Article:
During the founding era, Americans were not yet living in Charles Taylor’s secular age, a time in which citizens in the Atlantic world can “engage fully in politics without ever encountering God, that is, coming to a point where the crucial importance of the God of Abraham for this whole enterprise is brought home forcefully and unmistakably.”
It would still be another century before Friedrich Nietzsche declared, through the mouth of a madman, that God is dead. Even then, the madman’s announcement turned out to be premature, for as he realized, this “tremendous event is still on its way, wandering; it has not yet reached the ears of men.”
The event still on its way was not so much the death of God as the death of the theological tradition that underpinned core liberal concepts we often take for granted, such as basic human dignity, natural rights, and moral agency grounded in free will. The classicist Kyle Harper noted in a 2015 talk on these themes that the full realization of this tremendous event “would unravel in future time, and its consequences would be unsettling.”
Hadley Arkes, an emeritus professor of jurisprudence who now directs the James Wilson Institute for Natural Rights and the American Founding, observed that it “has taken generations of lawyers to make obscure and to forget the most obvious things around us—or within us.” From a different angle, however, we might say the framing assumptions of our public culture no longer give an adequate account of the primary things we see around us and within us, leaving us uncertain and anxious about what to do with this tension.
The primary things I have in mind are basic and foundational: the value of individuals, the human capacity for choice, the reliability of reason, and the reality of goodness. This is not an exhaustive list, but these are the kinds of taken-for-granted concepts that the reductive materialistic assumptions of our secular age routinely call into question.
Should we believe we have free will, even if it's not true?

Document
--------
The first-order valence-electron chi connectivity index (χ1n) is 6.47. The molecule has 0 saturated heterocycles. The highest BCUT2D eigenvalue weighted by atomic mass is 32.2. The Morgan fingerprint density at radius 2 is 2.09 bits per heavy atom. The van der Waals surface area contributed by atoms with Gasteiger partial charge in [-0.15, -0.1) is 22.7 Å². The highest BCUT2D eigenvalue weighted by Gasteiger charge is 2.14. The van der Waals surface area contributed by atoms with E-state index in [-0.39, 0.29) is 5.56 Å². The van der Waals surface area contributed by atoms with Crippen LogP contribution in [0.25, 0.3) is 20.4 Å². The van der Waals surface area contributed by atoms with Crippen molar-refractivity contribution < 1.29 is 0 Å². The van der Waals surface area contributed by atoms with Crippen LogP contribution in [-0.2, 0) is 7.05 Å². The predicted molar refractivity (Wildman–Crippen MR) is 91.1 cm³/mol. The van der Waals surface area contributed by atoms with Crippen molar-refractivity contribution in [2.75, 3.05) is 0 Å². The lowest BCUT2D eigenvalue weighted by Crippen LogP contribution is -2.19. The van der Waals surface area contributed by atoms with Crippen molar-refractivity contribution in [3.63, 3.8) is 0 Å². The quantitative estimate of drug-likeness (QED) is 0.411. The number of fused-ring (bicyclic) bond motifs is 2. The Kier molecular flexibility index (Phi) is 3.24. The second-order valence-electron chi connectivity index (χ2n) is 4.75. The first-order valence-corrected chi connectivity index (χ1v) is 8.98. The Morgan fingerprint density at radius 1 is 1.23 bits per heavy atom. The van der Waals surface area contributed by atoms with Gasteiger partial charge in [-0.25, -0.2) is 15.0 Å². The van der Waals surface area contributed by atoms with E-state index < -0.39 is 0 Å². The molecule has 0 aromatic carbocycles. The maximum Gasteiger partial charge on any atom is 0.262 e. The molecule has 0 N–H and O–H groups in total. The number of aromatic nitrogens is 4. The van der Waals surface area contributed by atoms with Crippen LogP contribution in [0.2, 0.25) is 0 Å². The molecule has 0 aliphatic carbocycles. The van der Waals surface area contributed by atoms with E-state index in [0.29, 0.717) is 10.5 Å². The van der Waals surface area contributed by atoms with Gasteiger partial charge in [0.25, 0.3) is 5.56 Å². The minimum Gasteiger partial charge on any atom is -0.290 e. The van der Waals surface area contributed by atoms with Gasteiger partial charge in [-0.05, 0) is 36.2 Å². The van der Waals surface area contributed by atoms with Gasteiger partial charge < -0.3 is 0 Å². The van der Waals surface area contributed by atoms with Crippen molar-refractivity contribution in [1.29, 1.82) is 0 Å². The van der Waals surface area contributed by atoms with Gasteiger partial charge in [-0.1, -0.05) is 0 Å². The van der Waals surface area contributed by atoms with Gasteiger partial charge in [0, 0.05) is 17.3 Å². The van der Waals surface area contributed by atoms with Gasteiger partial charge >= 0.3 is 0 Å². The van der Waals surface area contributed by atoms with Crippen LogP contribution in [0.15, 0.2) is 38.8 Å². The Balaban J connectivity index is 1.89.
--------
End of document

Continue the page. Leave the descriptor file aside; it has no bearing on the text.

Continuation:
One example of the discrepancy between the framing assumptions of our age and a concept we take for granted was provided by a recent story in The Atlantic entitled “There’s No Such Thing as Free Will.”
Philosophers and theologians, of course, have debated the question of free will for millennia. What was new was the confidence with which the article pronounced that neuroscience had settled the debate. Chemistry and physics, according to the author, can explain every thought, every hope, and every dream (including, of course, our thoughts about determinism and free will).
Although this is not a new assertion, its implications are indeed unsettling, for it would make freedom and moral responsibility illusory. As a character in C.S. Lewis’s That Hideous Strength contends, such a state of affairs would mean that “Social relations are chemical relations.” In this view, politics and law are, and can only be, applied chemistry. The analytic distinctions between freedom and tyranny, consent and coercion, persuasion and propaganda, and even sanity and insanity all begin to break down.
These dire implications do not necessarily make the view false; Nietzsche might have been right when he asserted that free will is the “foulest of all theologians’ artifices.” Indeed, it could be the case that the foundational beliefs of civilization are all illusory—that the truth is a poison pill that eventually will lead to our ruin. Perhaps, to borrow that famous line from the movie A Few Good Men, we simply cannot handle the truth.
The really interesting part of the Atlantic article pronouncing that free will does not exist, then, was its subtitle: “But we’re better off believing in it anyway.” Within a discussion of philosopher Saul Smilansky’s contention that we should embrace the illusion, the article explains (perhaps with a sense of irony), “if the choice is between the true and the good, then for the sake of society, the true must go.”
According to Smilansky, the truth is that there is an unbroken chain of physical cause and effect from which we cannot escape and which determines all that is or will be; but belief in this truth of the human condition is contrary to our good. The truth, as Smilansky sees it, is contrary to our good, because it empties the world of purpose and meaning, which provide the crucial motivation for individuals to carry on the project of civilization.
The cold reality, in this view, is that the same physical laws that determine the course of our lives, actions, and thoughts will lead eventually to our physical entropy and decay. As that other philosopher, Jim Carrey, said recently on the red carpet at an awards ceremony, “We’re going nowhere. It is a big pageant of nothing, rising out of nothing, and happening for no one.”
From this vantage point, moral nihilism seems to be a reasonable conclusion as we look into the abyss of death. But the author of the Atlantic article highlights the worry that the nihilistic outgrowth of materialism will undermine the good of society.